What kind of album did you want to make with ‘Matt’? Did you have a certain idea in mind before you started recording? Or did it go the other way around: you had several recordings and you thought: hey, this could be an album?
No, there was a prior intention of climax and shape. I wanted to make a kind of… slow monochrome (!?). A short and cold record, with small pieces, breaks, that could even be felt as a collage of studio scraps, in a revisited atmosphere, late 70s early 80s, let’s say. And also, the idea of going back to simple things. A climax = a piece.
Do you make a difference between “electronic music” and “real music”? Between “electronic musicians” and “real musicians”? Do you think there’s a difference in the way they approach music and make their music? I’m asking you this because we talked about Sigtryggur Berg Sigmarsson who calls himself “certainly not a musician”. I also remember an interview I did with Peter Rehberg, who said he never had the approach of a musician, he saw himself as someone who “builds with sound” (he was educated as an architect).
I quite understand what Peter or Sigtryggur meant, but for my part, I still feel more like a musician, in the sense that I am in formal research of composition, even if I am neither technical in terms of “real music”, as you say, neither geek, as for my electronic practice. Far from it, I have always been wary of mastery, and I have always thought that it prevents a form of spontaneity, roughness, which are sensations that I seek by making music (I speak of mastery as a technicality). I really like improvising, playing in a very free way but also I love (and sometimes maybe more) all the solo and meticulous post-production work, mixing etc. Even if, in this case, I was very fast, let’s say that I think like a producer and a composer.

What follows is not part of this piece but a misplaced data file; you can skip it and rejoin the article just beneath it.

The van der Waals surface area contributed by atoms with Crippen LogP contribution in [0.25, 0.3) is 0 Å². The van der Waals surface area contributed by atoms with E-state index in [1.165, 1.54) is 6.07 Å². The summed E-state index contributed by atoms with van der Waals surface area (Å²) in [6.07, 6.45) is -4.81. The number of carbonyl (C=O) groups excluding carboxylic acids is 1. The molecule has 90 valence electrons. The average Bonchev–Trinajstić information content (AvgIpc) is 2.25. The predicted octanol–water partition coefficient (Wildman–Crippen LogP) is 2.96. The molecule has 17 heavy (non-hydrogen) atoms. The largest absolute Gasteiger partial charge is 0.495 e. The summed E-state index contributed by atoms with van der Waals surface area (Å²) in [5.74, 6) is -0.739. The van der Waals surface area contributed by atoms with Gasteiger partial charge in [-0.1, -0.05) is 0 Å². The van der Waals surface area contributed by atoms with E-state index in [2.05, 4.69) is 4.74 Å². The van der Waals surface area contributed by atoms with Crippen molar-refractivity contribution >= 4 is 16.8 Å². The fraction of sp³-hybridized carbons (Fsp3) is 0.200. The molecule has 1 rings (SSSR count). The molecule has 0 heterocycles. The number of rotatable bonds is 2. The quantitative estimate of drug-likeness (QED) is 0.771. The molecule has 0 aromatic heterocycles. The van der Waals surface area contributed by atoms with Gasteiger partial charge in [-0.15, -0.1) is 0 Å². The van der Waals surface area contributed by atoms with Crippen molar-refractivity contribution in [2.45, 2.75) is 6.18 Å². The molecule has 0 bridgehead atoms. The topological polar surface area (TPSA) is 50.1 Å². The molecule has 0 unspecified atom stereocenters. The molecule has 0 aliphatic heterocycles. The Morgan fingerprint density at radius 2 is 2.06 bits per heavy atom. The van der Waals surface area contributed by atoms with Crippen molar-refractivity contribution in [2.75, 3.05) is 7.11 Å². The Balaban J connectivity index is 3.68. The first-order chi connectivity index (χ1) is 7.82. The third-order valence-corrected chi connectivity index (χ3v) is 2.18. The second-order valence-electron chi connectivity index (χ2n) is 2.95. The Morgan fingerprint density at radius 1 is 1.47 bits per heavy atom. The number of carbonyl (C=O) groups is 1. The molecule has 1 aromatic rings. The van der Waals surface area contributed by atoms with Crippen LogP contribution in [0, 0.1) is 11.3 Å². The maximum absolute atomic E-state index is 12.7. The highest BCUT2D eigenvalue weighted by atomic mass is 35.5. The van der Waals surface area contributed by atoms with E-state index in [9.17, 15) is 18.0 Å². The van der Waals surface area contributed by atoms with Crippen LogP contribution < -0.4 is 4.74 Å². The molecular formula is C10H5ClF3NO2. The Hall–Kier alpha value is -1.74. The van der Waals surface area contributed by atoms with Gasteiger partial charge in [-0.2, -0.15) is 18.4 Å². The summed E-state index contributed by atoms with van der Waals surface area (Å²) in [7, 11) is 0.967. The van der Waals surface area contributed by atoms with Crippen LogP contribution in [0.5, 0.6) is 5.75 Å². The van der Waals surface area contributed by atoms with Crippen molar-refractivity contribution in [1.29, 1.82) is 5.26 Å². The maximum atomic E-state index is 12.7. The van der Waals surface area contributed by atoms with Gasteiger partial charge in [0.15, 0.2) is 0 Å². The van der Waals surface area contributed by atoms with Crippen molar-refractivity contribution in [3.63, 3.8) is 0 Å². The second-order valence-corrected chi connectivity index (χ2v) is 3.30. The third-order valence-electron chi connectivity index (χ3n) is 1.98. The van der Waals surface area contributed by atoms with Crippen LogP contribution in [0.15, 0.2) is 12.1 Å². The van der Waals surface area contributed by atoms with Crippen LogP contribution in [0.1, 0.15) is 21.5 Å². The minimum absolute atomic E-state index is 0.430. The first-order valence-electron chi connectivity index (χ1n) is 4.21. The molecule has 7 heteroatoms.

I got to know you as part of Sister Iodine. Are there elements from that band that you use in your own music, you think?
The process was very different. At first, I was looking for other sounds, tricks, guitar processing for Sister Iodine and it was while doing this research that I wanted to make a separate record. What I was looking for and finding didn’t fit for Sister Iodine – those guitars that looked like cold monochromes. But I wanted to do something with it. I imposed on myself this reductionist constraint: a synthesizer/a guitar, nothing more, I wanted to go fast, and do something very crude, very minimal.
Weren’t you originally a guitar player?
I am. But I’ve always been a tinkerer too, I’ve always fiddled with synthesizers, pedals, effects, and most of all, I’ve always spent my time trying to make my guitar sound like it wasn’t one.
So how did you get from being a guitar player into electronics? Is it: first you use effects on the guitar, and then the guitar only becomes your “input” without really playing it, and then you leave away the guitar and only use the effects?
Totally in this project. Here the guitar is rather used and treated like a machine. I didn’t want it to sound like a guitar, no flying, no playing, just a cold, static machine that moves very slowly.
Contumace Official Website